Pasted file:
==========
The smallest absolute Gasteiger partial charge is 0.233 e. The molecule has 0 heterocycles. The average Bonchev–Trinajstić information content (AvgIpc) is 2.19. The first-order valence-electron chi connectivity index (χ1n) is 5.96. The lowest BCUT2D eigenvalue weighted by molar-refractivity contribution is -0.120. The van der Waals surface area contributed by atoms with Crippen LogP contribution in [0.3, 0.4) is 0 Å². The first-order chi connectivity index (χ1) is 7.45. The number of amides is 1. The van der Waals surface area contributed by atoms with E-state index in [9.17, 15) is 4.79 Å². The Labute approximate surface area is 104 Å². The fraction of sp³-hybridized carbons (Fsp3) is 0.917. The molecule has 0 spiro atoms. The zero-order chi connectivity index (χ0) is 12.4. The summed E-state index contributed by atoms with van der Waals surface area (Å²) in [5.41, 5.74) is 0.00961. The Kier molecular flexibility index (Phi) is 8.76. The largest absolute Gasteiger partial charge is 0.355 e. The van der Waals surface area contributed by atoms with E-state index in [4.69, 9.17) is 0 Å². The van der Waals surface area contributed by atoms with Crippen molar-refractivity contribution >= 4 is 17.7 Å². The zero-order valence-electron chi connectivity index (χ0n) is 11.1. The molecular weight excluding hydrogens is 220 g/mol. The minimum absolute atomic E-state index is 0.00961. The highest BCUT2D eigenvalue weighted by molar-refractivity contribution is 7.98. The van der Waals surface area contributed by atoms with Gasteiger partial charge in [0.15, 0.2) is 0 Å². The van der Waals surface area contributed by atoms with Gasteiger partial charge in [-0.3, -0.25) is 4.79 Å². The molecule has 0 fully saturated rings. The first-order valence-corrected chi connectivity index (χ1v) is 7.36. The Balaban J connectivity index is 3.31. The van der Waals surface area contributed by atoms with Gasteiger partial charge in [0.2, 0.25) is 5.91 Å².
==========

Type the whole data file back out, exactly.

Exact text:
The smallest absolute Gasteiger partial charge is 0.233 e. The molecule has 0 heterocycles. The average Bonchev–Trinajstić information content (AvgIpc) is 2.19. The first-order valence-electron chi connectivity index (χ1n) is 5.96. The lowest BCUT2D eigenvalue weighted by molar-refractivity contribution is -0.120. The van der Waals surface area contributed by atoms with Crippen LogP contribution in [0.3, 0.4) is 0 Å². The first-order chi connectivity index (χ1) is 7.45. The number of amides is 1. The van der Waals surface area contributed by atoms with E-state index in [9.17, 15) is 4.79 Å². The Labute approximate surface area is 104 Å². The fraction of sp³-hybridized carbons (Fsp3) is 0.917. The molecule has 0 spiro atoms. The zero-order chi connectivity index (χ0) is 12.4. The summed E-state index contributed by atoms with van der Waals surface area (Å²) in [5.41, 5.74) is 0.00961. The Kier molecular flexibility index (Phi) is 8.76. The largest absolute Gasteiger partial charge is 0.355 e. The van der Waals surface area contributed by atoms with E-state index in [4.69, 9.17) is 0 Å². The van der Waals surface area contributed by atoms with Crippen molar-refractivity contribution >= 4 is 17.7 Å². The zero-order valence-electron chi connectivity index (χ0n) is 11.1. The molecular weight excluding hydrogens is 220 g/mol. The minimum absolute atomic E-state index is 0.00961. The highest BCUT2D eigenvalue weighted by molar-refractivity contribution is 7.98. The van der Waals surface area contributed by atoms with Gasteiger partial charge in [0.15, 0.2) is 0 Å². The van der Waals surface area contributed by atoms with Gasteiger partial charge in [-0.3, -0.25) is 4.79 Å². The molecule has 0 fully saturated rings. The first-order valence-corrected chi connectivity index (χ1v) is 7.36. The Balaban J connectivity index is 3.31. The van der Waals surface area contributed by atoms with Gasteiger partial charge in [0.2, 0.25) is 5.91 Å².